Program Outcomes

Applicants should develop a logic model that is consistent with the outcomes below to guide their program planning and development efforts, using CDC’s logic model as a starting point. The bolded outcomes are required for all applicants; however, applicants are encouraged to identify additional outcomes to assess their programmatic activities, including proximal outcomes. Applicants may identify other outcomes from the CDC logic model, or with justification, identify additional outcomes that are specific to their proposed activities. Strategies and activities that programs choose to implement should link to short-term and/or intermediate outcomes, and the link should be evident in the work plan.

Long-Term Outcomes
Outcome Description
Increased appropriate utilization of genetic counseling and genetic testing This outcome relates to the use of genetic counseling and testing by individuals who meet criteria presented in recommendations based on their personal and family history.
Increased proportion of individuals at high risk for a hereditary cancer who are counseled on and utilize risk management strategies. This outcome relates to shared decision-making conversations and use of risk management services for individuals who have been shown to have a pathogenic variant in a highly penetrant gene or a family history that puts them at an increased risk of cancer relative to population risk.
Intermediate Outcomes
Outcome Description
Increased proportion of individuals report that they are aware of their family history of cancer and report having discussed their associated cancer risk with a provider This outcome relates to whether individuals have collected family history information and discussed it with a provider.
Increased number of providers using family history screening and tumor testing to identify individuals at high risk for hereditary cancer This outcome relates to the clinical use of family history by all types of providers. Family history is most relevant in primary care and oncology settings. Tumor testing is most relevant among newly diagnosed cancer patients with Lynch-associated cancers.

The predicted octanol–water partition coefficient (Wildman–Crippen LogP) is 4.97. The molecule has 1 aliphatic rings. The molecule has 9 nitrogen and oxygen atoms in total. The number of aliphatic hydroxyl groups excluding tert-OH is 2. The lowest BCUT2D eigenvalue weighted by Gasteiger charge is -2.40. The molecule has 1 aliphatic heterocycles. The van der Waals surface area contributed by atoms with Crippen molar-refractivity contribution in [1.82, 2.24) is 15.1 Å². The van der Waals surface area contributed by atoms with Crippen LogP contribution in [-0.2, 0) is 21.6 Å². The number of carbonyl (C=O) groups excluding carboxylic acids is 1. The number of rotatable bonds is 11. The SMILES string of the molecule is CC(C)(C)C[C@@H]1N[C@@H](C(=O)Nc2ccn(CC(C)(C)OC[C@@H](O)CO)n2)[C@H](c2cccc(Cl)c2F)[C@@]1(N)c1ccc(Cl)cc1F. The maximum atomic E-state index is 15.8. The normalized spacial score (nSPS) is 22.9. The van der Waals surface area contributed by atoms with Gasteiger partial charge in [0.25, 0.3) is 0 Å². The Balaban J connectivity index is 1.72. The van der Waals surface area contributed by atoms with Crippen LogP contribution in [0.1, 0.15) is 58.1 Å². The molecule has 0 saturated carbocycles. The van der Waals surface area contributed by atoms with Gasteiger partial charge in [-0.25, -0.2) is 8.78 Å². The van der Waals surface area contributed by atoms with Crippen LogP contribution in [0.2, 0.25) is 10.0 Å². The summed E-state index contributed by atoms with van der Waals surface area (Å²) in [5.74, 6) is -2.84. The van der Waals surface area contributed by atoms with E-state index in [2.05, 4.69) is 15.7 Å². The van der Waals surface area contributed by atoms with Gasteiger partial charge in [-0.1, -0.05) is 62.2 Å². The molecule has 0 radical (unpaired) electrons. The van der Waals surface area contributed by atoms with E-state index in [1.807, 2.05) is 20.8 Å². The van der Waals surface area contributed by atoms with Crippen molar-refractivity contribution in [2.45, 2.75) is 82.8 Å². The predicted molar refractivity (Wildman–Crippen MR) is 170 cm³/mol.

Improved referral patterns for cancer genetic services This outcome relates to health systems and payers having policies and practices that are concordant with recommendations for family history screening, tumor testing, referral of patients with increased risk to genetic counseling and testing, and cascade screening of relatives. It may include promoting, developing resources for, or helping establish referral networks within health systems and clinics for genetic counseling and alternative options, like telegenetics and telephone genetic counseling.
Increased health systems with universal tumor screening protocols for LS among newly diagnosed cancer patients This outcome relates to clinical and health system policies for routine tumor testing for Lynch syndrome, such as microsatellite instability or immunohistochemistry, for colorectal and endometrial cancer patients.
Short-Term Outcomes
Outcome Description
Improved data on hereditary cancer burden and utilization of cancer genetic services This outcome may include identifying data sources, modifying existing data sources, or developing new data sources to assess hereditary cancer burden and use of cancer genetic services, the dissemination of data, and use of data to inform program-planning efforts.
Increased public awareness and knowledge about family history of cancer and benefits of genetic counseling and testing This outcome relates to increased public awareness of family history as a tool for cancer prevention and control, and knowledge about the benefits and risks of undergoing genetic counseling and testing for those who are at increased risk for cancer.
Increased knowledge and self-efficacy among providers to apply professional recommendations, clinical communication, record family health history, use referral tools as recommended by USPSTF and to refer to genetic counseling and testing This outcome relates to provider knowledge of recommendations, and their ability to use criteria and tools to identify patients as having an increased risk of cancer and refer them to genetic counseling and testing.
Policy and systems change to improve access to and utilization of genetic counseling, testing and risk management for HBOC and LS This outcome may include assessment of policy, systems, and environmental factors that may improve access to and use of genetic counseling, testing, and risk management services; the development of partnerships that may be effective in making policy and systems changes; and dissemination of findings with relevant partners.
Reduced systems barriers for access of screening and genetic services This outcome may include assessment of barriers and dissemination of findings, and working with partners to make changes that may address barriers.